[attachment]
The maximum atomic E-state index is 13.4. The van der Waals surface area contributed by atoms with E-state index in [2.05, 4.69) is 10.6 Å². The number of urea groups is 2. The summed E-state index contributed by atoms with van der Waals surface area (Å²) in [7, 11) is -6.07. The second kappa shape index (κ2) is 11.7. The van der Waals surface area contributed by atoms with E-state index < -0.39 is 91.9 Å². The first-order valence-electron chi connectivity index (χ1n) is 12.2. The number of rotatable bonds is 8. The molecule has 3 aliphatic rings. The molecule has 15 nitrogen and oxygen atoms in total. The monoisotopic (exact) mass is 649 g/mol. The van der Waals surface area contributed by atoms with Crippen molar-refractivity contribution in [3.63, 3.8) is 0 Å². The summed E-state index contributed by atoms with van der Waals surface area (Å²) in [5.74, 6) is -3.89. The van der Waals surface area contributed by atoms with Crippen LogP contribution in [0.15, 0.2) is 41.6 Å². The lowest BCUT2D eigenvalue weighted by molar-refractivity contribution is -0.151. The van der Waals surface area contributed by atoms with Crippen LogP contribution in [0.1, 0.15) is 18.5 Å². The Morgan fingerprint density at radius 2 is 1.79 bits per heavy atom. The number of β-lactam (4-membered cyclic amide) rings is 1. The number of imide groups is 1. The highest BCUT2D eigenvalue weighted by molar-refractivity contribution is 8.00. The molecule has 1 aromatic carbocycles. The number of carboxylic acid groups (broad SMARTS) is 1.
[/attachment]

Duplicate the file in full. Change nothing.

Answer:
The maximum atomic E-state index is 13.4. The van der Waals surface area contributed by atoms with E-state index in [2.05, 4.69) is 10.6 Å². The number of urea groups is 2. The summed E-state index contributed by atoms with van der Waals surface area (Å²) in [7, 11) is -6.07. The second kappa shape index (κ2) is 11.7. The van der Waals surface area contributed by atoms with E-state index < -0.39 is 91.9 Å². The first-order valence-electron chi connectivity index (χ1n) is 12.2. The number of rotatable bonds is 8. The molecule has 3 aliphatic rings. The molecule has 15 nitrogen and oxygen atoms in total. The monoisotopic (exact) mass is 649 g/mol. The van der Waals surface area contributed by atoms with Crippen molar-refractivity contribution in [3.63, 3.8) is 0 Å². The summed E-state index contributed by atoms with van der Waals surface area (Å²) in [5.74, 6) is -3.89. The van der Waals surface area contributed by atoms with Crippen LogP contribution in [0.15, 0.2) is 41.6 Å². The lowest BCUT2D eigenvalue weighted by molar-refractivity contribution is -0.151. The van der Waals surface area contributed by atoms with Crippen LogP contribution in [0.1, 0.15) is 18.5 Å². The Morgan fingerprint density at radius 2 is 1.79 bits per heavy atom. The number of β-lactam (4-membered cyclic amide) rings is 1. The number of imide groups is 1. The highest BCUT2D eigenvalue weighted by molar-refractivity contribution is 8.00. The molecule has 1 aromatic carbocycles. The number of carboxylic acid groups (broad SMARTS) is 1.